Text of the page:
On his eleventh birthday, his mom dies and the social worker who brings the news has a one-word explanation: oxy. That’s when we come to detest Big Pharm even more, if that is possible, for the way it preyed on the vulnerable. The opioid epidemic soon wipes out the small gains Demon has made, kills many of his friends, and leaves most of the county’s youth in a sad stupor.

In high school, Demon is briefly retrieved, adopted, funded by his grandmother, and becomes a star on the football team. But an injury and consequent chronic pain start his long descent into narcotics. He describes his inner “wanting disease,” “the hopeless wishes that won’t quit stalking you: some perfect words you think you could say to somebody to make them see you, and love you, and stay.” (p. 281) A coach and two teachers desperately try to save him, but he “follows doctor’s orders,” when Dr. is nothing but a murderous drug-dealer.

Like Dickens, Kingsolver goes to the dark places which many kids must frequent. The reader follows along in a kind of “when it can’t get any worse, it does” tension. The hero, despite his downward spiral, is still funny, and becomes more compassionate as he hurts more: “I know pain if I see it.” (p. 535) Kingsolver herself has Appalachian roots which give her deep empathy with her characters, an understanding of the place, and an ear for its language. Lest the reader be too wary, the novel ends on an uplift, restoring hope and redeeming Demon.

Those of us who judge it a Crisis to misplace our cell phones can’t begin to imagine the desperation, hunger, fear, humiliation and pain that drive someone to addiction. But reading this book is a small step towards deeper understanding and broader compassion.

All Souls, All Saints and Zumba

I’ve continued thinking about last week’s feasts of all saints and souls, once clearly delineated between the officially canonized, and others who’ve died. Now I’m not so sure about that hard, fast distinction. I’d prefer to think of heaven as those singing slightly off-key belting out tunes with Maria Callas, Mozart conducting the orchestra. Or my dad, who specialized in the Russian novel, having earnest discussions with Tolstoy and Dostoyevsky about their themes. Dualistic thinking is bad enough in this life; let’s not project it onto the next. The Communion of Saints is a broadly inclusive concept referring to all people in this life and eternity. As Thomas Merton put it in Conjectures of a Guilty Bystander: “the gate of heaven is everywhere.”

In this time and space, I sometimes wonder if Zumba class is a gate or a preview. All these women, with various shapes, ethnicities, ages and sizes are dancing and whooping together: from Asia, Afghanistan, Africa and all over the US. Muslim women shed their burkas in the dressing room, and enjoy what may be a rare chance to exercise freely. Our Ukrainian teacher, on their Independence Day, wears her distinctive blue and yellow t-shirt, socks and cap, weeping as she plays their national anthem. We may not all know each other’s names, but we energize each other, commiserate during the strenuous numbers, and would in a minute help anyone who fell or flagged.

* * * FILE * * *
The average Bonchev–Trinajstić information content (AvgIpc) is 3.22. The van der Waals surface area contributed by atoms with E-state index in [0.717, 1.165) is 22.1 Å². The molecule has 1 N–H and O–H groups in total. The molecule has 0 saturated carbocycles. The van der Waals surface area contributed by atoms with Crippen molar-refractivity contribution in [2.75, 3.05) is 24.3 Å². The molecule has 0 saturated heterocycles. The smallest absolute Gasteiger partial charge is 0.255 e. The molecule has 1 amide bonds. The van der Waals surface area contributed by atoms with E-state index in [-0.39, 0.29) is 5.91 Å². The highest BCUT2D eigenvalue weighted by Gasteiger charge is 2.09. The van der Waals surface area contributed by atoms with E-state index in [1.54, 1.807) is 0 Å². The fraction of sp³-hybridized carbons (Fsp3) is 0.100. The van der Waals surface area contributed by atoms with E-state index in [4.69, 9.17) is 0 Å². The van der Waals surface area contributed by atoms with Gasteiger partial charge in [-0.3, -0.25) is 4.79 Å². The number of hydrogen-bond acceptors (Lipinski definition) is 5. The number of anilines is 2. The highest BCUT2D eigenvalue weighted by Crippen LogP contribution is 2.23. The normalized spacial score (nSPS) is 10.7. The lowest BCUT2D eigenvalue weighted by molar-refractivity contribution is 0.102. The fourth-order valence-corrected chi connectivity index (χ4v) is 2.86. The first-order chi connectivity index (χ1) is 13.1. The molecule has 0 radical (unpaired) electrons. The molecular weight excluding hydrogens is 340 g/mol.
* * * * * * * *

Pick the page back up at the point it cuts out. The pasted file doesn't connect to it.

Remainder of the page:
It’s an improbable chorus line, usually moving right or left together, but no guarantees whether we’ll stick out an arm or a foot when cued. Having been trained too long in perfectionism (trudging grimly, carrying the whole burden), I like the playful, shared sloppiness of it. As my favorite author Richard Rohr points out, when we don’t realize we’re part of a larger whole, we take our small part too seriously. It’s not about figuring it out alone, or doing it perfectly by myself. All I gotta do is participate in God’s life.

What a relief! This may be a long stretch from Zumba, but I’m greatly comforted by the idea that “My holiness is, first of all—and really only—God’s, and that’s why it is certain and secure. It is a participation…not an achievement or performance.” (A Spring Within Us, pp. 289-90.) I guess this is why I value teachers in the company of saints (e.g., all of us) who are positive and uplifting, not ranting and finger-pointing. After hearing too many condemning sermons, I’ll take my spot with the awkward Rockettes, dancing, elevating their heart rates, laughing at mistakes and doing it again next week.  

Feast of All Saints and All Souls—Nov. 1 and 2

During the last week, we celebrated the feasts of All Saints and All Souls, our ancestors who have preceded us into eternal life. People in some churches heard or read the Beatitudes on Tuesday.

When Jesus first walked among the crowds saying, “Blessed are the poor in spirit, for theirs is the Kingdom of heaven,” his promises must have seemed extraordinary. But Christians throughout history have recorded their own astonishment at the amazing fulfillment of what must have initially seemed utterly outlandish.

Some people seem unaware or struck dumb by the gifts they have received. They may feel the amazement but putting it in words is the work of the poets. So Raymond Carver, who died at fifty, marveled that the last ten years of his life were “gravy.” Because of his alcoholism, he had received a terminal diagnosis at age forty. The love of poet Tess Gallagher, with her encouragement to stop drinking, bought him years he never thought he’d see.   

C.S. Lewis describes the abundance that underlies the Beatitudes:

“If we consider the unblushing promises of reward and the staggering nature of the rewards promised in the gospels, it would seem that Our Lord finds our desires, not too strong, but too weak. We are half-hearted creatures, fooling about with drink and sex and ambition when infinite joy is offered us, like an ignorant child who wants to go on making mud pies in a slum because he cannot imagine what is meant by the offer of a holiday at the sea. We are far too easily pleased.”

So perhaps these feasts lift our sights, restoring the spectacular knowledge that the holiness of ordinary folks is a participation in God’s, that our inheritance is that of God’s daughters and sons, and that jankety and limited as we are, we are still sure, redeemed, everlasting.